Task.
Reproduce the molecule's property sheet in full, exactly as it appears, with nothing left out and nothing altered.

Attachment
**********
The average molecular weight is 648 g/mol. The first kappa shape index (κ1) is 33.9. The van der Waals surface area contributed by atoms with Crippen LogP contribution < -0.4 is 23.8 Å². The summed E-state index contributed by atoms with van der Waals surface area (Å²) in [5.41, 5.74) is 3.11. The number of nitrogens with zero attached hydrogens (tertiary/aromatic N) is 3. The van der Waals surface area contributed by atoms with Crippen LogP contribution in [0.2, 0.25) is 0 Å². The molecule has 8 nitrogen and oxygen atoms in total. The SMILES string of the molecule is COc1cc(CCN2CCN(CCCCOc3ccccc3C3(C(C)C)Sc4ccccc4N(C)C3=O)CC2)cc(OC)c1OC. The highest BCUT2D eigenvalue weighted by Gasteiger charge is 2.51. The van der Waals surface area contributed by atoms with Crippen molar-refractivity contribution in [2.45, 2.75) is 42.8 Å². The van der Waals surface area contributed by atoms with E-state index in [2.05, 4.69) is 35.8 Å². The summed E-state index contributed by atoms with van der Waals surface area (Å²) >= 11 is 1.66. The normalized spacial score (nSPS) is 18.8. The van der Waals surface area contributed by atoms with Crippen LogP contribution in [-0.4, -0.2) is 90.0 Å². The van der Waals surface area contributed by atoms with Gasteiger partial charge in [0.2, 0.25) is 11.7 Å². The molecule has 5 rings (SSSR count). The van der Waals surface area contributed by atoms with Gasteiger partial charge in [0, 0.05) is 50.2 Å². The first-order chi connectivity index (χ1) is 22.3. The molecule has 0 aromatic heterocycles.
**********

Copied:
The average molecular weight is 648 g/mol. The first kappa shape index (κ1) is 33.9. The van der Waals surface area contributed by atoms with Crippen LogP contribution < -0.4 is 23.8 Å². The summed E-state index contributed by atoms with van der Waals surface area (Å²) in [5.41, 5.74) is 3.11. The number of nitrogens with zero attached hydrogens (tertiary/aromatic N) is 3. The van der Waals surface area contributed by atoms with Crippen LogP contribution in [0.2, 0.25) is 0 Å². The molecule has 8 nitrogen and oxygen atoms in total. The SMILES string of the molecule is COc1cc(CCN2CCN(CCCCOc3ccccc3C3(C(C)C)Sc4ccccc4N(C)C3=O)CC2)cc(OC)c1OC. The highest BCUT2D eigenvalue weighted by Gasteiger charge is 2.51. The van der Waals surface area contributed by atoms with Crippen molar-refractivity contribution in [2.45, 2.75) is 42.8 Å². The van der Waals surface area contributed by atoms with E-state index in [2.05, 4.69) is 35.8 Å². The summed E-state index contributed by atoms with van der Waals surface area (Å²) >= 11 is 1.66. The normalized spacial score (nSPS) is 18.8. The van der Waals surface area contributed by atoms with Crippen LogP contribution in [-0.4, -0.2) is 90.0 Å². The van der Waals surface area contributed by atoms with Gasteiger partial charge in [0.2, 0.25) is 11.7 Å². The molecule has 5 rings (SSSR count). The van der Waals surface area contributed by atoms with Gasteiger partial charge in [0, 0.05) is 50.2 Å². The first-order chi connectivity index (χ1) is 22.3. The molecule has 0 aromatic heterocycles.